13. errr…Near…some parts of SOMA are nice, but there’s a greasy spot sorta bounded by the freeway and Market, 6th and Van Ness that is really mostly grody. I live downtown and work in SOMA, and my wife has forbidden me to walk any direction other than towards caltrain and then up 3rd or 4th streets. She specifically prohibited me from taking the #19 bus that goes up 7th/down 8th.
    Anyway, if you live there, it’s not as bad as the worst of the tenderloin or hunter’s point, and I’m happy you’re happy, but it’s not exactly a nice place.

  14. @ whorfin:
    I never said it was NICE. I did say I would remain in the minority, but that I liked it here. Again, living here is much different then working around here or passing through. And if your wife is nervous for you to take muni or walk around here then I hope you still have the opportunity to vacation somewhere interesting…

  15. Satchel & 1150Folsom – I agree that 1150Folsom got a great price for his Unit #5. The price psf is way lower than all other units sold before or after. I’m seeing the same #’s that you show for the other units although I added a couple data points. Here are sale prices by unit (with price psf):
    1 10/14/2005 $829,000 ($501)
    2 8/23/2005 $649,000 ($541)
    3 9/28/2004 $575,000 ($479)
    4 4/21/2006 $650,000 ($542)
    5 2002 $585,000 ($316)
    6 4/21/2005 $1,035,000 ($534)
    7 7/18/2004 $803,000 ($432)
    8 2/1/2001 $960,000 ($498)
    9 6/27/2006 $886,525 ($477)
    10 N/A $925,000 ($478)
    With the current asking price for Unit 1, it does appear that everyone is under water except for Unit 5. What did Johnny Cash say? “I hear the train a comin’, it’s rollin’ round the bend, and I ain’t seen the sunshine, since I don’t know when, I’m stuck in Folsom condos, and time keeps draggin’ on . . .”

  16. Great Johnny Cash song FSBO!
    I did a little more digging on 1150 Folsom. The “property class” of Unit 5 is listed as an “office-condominium (OZ)” on prop shark, while all the others are classified as “live/work condominium (LZ)”. I smell some sort of loophole/exception/scam here, and that is why the $ psf for Unit 5 was so much lower than all other units. Perhaps someone with knowledge of these property class codes could enlighten us?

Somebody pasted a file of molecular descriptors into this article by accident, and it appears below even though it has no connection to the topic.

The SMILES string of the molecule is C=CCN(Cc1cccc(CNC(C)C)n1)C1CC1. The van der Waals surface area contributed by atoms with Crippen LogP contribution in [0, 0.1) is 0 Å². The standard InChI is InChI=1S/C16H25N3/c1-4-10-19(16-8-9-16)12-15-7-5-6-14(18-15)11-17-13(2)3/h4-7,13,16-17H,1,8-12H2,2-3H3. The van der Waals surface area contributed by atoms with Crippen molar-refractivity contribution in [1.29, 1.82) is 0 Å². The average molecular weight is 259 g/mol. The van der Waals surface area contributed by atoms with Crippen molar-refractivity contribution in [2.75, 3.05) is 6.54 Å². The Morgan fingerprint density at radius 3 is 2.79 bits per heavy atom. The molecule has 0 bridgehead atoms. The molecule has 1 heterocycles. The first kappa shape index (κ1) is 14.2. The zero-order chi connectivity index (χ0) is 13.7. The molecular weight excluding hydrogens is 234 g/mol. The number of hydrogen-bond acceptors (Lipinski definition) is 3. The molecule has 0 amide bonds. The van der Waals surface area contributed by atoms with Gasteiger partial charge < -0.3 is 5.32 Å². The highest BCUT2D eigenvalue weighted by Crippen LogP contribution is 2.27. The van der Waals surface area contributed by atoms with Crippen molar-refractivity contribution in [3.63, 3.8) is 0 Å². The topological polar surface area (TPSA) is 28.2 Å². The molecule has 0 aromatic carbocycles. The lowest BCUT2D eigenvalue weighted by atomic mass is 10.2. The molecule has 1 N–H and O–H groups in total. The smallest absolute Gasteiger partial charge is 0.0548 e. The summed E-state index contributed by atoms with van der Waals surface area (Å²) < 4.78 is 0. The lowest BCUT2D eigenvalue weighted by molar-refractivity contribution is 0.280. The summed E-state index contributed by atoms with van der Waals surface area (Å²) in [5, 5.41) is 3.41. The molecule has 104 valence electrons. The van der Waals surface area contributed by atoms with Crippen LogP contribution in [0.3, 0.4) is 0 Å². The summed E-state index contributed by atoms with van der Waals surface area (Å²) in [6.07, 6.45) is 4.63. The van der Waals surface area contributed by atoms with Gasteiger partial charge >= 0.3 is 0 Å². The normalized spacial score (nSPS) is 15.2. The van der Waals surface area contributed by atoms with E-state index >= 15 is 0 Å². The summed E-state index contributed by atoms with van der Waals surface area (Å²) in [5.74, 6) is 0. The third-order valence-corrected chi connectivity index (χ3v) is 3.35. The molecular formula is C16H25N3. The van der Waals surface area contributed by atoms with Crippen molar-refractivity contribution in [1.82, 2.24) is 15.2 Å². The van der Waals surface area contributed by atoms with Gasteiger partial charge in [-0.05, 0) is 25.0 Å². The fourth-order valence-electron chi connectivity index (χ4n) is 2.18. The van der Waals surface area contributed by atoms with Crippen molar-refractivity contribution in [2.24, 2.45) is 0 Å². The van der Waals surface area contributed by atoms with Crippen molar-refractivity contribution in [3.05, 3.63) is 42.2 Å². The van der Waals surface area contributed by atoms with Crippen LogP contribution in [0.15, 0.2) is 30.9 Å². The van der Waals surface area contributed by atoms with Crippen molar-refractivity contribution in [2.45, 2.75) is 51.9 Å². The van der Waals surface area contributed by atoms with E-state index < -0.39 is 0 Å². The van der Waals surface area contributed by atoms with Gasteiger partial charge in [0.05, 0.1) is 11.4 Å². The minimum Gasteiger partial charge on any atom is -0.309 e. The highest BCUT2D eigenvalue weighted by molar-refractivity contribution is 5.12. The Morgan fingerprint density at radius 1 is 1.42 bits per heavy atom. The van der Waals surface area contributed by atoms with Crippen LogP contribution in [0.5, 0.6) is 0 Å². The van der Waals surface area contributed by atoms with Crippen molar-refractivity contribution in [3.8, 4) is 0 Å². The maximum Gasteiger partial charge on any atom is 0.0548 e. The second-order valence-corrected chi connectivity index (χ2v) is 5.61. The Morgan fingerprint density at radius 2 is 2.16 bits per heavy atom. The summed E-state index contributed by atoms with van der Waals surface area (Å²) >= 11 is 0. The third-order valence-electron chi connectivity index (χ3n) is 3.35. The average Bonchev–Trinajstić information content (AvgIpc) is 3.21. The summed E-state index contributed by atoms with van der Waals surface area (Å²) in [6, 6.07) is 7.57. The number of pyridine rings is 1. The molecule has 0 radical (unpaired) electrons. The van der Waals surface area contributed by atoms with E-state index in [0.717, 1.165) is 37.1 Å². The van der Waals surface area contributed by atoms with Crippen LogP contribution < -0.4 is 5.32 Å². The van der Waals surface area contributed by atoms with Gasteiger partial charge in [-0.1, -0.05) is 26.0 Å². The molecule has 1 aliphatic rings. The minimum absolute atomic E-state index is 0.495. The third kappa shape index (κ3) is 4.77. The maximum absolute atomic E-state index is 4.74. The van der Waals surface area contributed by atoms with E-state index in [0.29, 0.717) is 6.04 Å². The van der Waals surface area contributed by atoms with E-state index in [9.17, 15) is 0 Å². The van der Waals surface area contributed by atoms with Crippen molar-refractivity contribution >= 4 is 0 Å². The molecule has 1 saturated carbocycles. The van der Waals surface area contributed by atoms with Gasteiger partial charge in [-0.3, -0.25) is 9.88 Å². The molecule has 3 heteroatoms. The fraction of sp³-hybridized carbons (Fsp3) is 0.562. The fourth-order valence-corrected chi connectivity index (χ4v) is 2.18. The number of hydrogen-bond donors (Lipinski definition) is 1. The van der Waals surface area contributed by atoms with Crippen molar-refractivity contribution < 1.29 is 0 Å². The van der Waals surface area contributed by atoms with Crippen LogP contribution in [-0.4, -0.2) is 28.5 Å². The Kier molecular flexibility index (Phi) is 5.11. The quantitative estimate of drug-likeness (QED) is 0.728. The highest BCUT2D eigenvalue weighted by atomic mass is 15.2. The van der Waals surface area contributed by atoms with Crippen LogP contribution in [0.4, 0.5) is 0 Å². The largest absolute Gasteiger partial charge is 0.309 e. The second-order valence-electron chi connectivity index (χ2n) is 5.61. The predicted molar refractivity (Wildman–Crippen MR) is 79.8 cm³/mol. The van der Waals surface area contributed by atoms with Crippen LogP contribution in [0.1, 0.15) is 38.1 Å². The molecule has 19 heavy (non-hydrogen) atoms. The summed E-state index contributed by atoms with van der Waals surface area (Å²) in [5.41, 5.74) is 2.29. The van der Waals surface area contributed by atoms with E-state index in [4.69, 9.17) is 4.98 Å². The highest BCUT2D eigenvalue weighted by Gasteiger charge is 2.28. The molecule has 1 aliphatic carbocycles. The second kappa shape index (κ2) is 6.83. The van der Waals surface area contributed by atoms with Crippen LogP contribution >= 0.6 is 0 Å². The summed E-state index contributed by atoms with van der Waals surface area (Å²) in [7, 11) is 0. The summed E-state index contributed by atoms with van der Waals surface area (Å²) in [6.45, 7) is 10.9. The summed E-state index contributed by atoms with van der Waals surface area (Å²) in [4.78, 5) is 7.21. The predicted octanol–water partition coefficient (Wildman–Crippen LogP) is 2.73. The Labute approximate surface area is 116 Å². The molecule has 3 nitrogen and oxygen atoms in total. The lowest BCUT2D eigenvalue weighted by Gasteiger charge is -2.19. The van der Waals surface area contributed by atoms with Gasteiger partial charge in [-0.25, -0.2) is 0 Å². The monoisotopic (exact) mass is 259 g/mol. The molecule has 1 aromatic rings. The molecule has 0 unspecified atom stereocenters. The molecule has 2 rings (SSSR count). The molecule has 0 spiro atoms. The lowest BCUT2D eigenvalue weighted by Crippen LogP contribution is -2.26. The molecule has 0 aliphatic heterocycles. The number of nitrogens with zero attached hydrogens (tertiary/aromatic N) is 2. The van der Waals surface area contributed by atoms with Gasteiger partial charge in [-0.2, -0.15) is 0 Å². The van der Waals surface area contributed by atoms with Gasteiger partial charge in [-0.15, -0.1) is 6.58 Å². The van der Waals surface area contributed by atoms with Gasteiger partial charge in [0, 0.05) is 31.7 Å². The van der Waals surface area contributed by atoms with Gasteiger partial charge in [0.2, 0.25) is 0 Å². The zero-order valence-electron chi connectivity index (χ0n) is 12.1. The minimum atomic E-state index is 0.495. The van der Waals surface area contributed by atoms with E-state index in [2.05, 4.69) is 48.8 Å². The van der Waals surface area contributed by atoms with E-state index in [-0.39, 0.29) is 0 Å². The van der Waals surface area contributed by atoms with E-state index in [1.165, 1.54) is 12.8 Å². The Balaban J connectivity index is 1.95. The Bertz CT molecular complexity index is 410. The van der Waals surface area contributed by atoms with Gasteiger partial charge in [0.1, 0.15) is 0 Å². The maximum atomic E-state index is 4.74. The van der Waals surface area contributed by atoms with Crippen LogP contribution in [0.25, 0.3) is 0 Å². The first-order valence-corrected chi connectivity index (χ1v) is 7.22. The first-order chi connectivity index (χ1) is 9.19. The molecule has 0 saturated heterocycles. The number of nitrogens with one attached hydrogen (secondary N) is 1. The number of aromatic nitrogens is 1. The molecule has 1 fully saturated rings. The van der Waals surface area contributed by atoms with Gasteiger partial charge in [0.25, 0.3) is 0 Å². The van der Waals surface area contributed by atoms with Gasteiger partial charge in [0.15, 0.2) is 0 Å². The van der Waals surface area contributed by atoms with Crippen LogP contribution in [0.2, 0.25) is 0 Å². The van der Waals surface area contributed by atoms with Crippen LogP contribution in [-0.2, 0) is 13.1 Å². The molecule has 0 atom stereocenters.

Unit 10 is still owned by the developer, it looks like, based on the tax roll. That sales figure ($925K) is probably a refi by the developer once comps were set.
    Many of these units failed to sell initially, and for some years afterwards. Unit 3 sold for $590K in 2001, and was resold later for a loss to the current owner in 2004. The FIRST sale of Unit 1 was 2005. Others were sold in 2003 and resold for substantial profits to the current bagholders. Typical dynamics of a bubble. The units were overpriced in 2001 because the numbers were run during the tech mania in 98/99. Anyone who bought back then absorbed capital losses as the pricing adjusted to the market reality. Bubble buyers (momentum players) who bought in 2003/2004 AND were smart enough to dump the properties in 2005/06, got out with good (and in some cases GREAT) gains.
    The impending foreclosure of Unit 1 should be a sign that the current owners are in fact stuck holding the bag. Since a worldwide housing bubble (not to be recreated in our lifetimes IMO) allowed the profitable sales in 2005/06, current owners are facing grim prospects, especially with the explosion of supply that is coming on line.

  17. not from walking around SOMA in general, but she really doesn’t want me walking home after dark through the skid-row zone that leads up to the glorious part of our city known as mid-market.

  18. Satchel,
    To answer you question, I bought during the dip of 2002 – 6 months after 9/11. I was simply in the right place at the right time. Nothing fishing – Propertyshark simply has incomplete/inaccurate data. And, no I haven’t taken any cash out and I opted for a conservative fixed rate several years back.
    This area is not nearly as bad as Whorfin states but I don’t take Muni or walk to either Market or 6th. Since I’ve lived here, I’ve only seen positive improvements and with the whole mid-market redevelopment underway I think the area will only get better.

  19. 1150Folsom,
    Well, you’ve shown everyone how it is done! Congratulations on a VERY well-timed purchase. I didn’t mean to imply it was shady – poorly chosen words on my part. Had you sold it for $1MM+ at the peak of the market, you would be my market timing/trading guru! But as you said, you’re happy with the unit, and so whatever happens, you’re basically ahead of the game. Those tri-level units do look nice (from the pictures of Unit 1), and you’re probably right – even a bear like me doesn’t think you will take significant investment pain if your basis is $316 psf. Best of luck!

  20. Interesting how Satchel’s always accepted around here as the authority on everything, until he is faced with actual facts.